Outa to decide on e-toll battle

Outa will on Monday decide whether it will continue its legal battle to stop e-tolling.

Outa will decide on Monday whether it will abandon or continue its legal battle to stop e-tolling. Picture: Lesego Ngobeni/EWN

JOHANNESBURG - The Opposition to Urban Tolling Alliance (Outa) will decide on Monday whether it will abandon or continue its legal battle to stop e-tolling.

Last week, the Supreme Court of Appeal dismissed Outa's bid to stop e-tolls.

E-tolling is due to be launched before the end of this year.

Outa will hold a meeting during which it will discuss the latest court ruling and decide on a way forward.

To continue, the organisation will need a mandate from its members and as well as more funding.

As things stand, Outa is around R1,5 million in the red and approaching the Constitutional Court will require a similar amount.

Outa may only announce its decision on Tuesday.

The grouping says it believes it has grounds to take the fight to the highest court in the land and has accused the Supreme Court of Appeal of failing to protect people against an unlawful scheme.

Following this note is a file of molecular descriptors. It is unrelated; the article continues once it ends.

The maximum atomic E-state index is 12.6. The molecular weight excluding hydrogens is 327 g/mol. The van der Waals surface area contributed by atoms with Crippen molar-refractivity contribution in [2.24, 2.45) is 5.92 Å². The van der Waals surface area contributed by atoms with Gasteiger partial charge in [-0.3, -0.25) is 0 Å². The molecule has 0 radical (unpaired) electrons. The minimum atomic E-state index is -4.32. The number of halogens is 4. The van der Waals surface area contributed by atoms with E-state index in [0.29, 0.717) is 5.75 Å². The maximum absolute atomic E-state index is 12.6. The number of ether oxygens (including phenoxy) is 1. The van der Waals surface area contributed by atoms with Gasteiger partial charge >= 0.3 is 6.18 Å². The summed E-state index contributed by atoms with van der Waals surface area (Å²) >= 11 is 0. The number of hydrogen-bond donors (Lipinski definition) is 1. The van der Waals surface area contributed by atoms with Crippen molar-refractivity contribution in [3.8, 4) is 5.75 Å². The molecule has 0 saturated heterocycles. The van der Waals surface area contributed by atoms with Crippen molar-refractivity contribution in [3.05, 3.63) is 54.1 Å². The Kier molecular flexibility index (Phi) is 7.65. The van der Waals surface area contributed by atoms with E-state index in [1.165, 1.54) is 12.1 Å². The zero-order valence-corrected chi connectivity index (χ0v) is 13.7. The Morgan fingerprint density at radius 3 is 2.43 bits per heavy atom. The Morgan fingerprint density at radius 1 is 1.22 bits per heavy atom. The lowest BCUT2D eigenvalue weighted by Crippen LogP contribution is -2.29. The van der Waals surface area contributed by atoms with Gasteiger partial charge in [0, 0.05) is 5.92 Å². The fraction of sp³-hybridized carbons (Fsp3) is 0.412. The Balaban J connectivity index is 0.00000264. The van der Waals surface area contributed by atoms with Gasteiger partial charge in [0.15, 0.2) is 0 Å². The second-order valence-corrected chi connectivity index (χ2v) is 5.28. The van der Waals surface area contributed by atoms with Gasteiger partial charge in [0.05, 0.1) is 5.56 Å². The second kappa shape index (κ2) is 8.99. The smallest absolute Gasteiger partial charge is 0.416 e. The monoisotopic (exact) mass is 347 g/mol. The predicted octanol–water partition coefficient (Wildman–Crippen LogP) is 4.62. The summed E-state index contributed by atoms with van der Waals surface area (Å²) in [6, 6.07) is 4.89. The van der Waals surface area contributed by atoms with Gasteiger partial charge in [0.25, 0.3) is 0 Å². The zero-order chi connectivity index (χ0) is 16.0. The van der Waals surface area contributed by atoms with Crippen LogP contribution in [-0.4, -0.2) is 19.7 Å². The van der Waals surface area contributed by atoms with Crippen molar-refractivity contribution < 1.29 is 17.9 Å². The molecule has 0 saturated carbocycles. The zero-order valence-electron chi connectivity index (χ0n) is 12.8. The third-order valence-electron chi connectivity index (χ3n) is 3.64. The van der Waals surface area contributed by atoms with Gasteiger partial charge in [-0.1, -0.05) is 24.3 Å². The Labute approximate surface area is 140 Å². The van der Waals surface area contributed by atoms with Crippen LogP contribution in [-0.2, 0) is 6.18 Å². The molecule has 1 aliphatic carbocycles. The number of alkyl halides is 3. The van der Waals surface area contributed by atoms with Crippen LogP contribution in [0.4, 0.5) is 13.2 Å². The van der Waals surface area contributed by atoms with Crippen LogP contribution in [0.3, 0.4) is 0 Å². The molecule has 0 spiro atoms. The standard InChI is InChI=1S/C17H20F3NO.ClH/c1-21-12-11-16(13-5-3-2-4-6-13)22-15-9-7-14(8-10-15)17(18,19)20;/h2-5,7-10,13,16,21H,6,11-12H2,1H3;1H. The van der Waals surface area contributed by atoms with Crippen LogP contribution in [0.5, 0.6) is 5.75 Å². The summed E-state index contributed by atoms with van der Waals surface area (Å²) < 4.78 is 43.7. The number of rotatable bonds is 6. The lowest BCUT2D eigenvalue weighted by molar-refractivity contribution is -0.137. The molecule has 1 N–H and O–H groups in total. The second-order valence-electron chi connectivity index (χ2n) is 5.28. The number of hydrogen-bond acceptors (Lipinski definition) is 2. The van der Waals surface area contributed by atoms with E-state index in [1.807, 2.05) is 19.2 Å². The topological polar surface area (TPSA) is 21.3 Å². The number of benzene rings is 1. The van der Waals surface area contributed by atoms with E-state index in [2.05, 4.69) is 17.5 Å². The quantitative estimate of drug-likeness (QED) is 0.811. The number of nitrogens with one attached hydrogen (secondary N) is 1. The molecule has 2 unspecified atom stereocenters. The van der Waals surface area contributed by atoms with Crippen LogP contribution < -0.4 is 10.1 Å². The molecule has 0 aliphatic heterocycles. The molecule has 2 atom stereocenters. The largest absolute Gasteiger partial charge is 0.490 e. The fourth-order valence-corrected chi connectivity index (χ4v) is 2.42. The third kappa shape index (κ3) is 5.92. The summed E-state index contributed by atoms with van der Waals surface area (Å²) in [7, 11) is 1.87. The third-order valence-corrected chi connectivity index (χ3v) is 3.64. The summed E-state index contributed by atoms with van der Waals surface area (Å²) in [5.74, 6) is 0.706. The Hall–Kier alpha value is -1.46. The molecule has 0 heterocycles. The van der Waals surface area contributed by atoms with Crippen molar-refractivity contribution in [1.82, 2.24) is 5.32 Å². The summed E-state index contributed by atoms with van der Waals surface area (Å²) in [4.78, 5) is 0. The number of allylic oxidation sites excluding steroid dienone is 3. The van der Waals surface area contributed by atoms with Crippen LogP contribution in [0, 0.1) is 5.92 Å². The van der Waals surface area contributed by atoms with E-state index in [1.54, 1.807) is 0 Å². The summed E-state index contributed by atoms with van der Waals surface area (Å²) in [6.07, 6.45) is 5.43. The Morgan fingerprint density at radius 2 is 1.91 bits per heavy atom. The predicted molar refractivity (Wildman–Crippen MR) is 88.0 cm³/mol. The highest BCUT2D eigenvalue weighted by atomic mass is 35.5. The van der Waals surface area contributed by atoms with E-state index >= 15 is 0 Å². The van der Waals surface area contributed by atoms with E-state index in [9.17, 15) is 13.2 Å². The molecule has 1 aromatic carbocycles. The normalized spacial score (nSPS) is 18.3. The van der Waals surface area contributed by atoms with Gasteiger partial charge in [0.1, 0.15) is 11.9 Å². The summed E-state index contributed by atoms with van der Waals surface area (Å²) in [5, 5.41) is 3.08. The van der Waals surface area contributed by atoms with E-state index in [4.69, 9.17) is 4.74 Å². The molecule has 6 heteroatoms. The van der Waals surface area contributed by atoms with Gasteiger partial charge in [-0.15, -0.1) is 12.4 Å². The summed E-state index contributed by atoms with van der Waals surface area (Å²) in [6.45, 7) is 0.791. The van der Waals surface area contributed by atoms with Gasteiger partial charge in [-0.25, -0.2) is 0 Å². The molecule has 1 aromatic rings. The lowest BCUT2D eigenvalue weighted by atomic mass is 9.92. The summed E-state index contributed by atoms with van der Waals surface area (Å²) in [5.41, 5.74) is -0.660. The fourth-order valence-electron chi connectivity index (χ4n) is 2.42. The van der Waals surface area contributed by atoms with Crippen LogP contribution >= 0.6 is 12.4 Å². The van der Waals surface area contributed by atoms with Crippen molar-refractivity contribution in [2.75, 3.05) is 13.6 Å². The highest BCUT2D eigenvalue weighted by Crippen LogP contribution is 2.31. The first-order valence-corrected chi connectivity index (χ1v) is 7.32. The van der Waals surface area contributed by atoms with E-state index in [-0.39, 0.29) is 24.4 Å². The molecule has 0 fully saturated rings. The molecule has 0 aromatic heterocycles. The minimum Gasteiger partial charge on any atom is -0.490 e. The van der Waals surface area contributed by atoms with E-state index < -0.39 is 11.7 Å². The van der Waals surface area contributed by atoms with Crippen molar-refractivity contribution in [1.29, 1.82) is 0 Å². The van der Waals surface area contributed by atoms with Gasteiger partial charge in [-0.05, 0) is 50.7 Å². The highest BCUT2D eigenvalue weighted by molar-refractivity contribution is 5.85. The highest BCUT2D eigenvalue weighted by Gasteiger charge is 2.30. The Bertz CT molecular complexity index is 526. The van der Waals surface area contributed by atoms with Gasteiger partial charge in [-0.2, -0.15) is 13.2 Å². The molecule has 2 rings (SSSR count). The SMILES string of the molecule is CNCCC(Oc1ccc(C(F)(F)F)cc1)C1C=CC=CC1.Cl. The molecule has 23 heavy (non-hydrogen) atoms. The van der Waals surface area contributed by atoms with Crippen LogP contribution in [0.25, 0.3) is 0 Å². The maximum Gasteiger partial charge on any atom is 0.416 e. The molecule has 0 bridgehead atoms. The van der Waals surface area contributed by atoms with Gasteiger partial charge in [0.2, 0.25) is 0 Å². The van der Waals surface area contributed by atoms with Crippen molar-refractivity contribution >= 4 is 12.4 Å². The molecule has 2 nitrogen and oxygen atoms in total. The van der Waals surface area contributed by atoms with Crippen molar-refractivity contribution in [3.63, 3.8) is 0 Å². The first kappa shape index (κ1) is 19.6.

Congress of South African Trade Unions (Cosatu) said on Saturday it would intensify its campaign against the implementation of e-tolls on Gauteng freeways.

The federation says national protests are planned for November.

Cosatu says it's angry that a bill giving e-tolls the green light was signed into law last month by President Jacob Zuma.

But the federation says while there are many things it and the ANC don't agree on, this will never destroy the alliance between the two.

Cosatu President Sdumo Dlamini says members across the country will take to the streets again next month to show their opposition to the system.

The federation has once again urged motorists not to buy e-tags, saying the battle is far from over.

It has strongly protested the programme for many months, arguing that it simply won't work.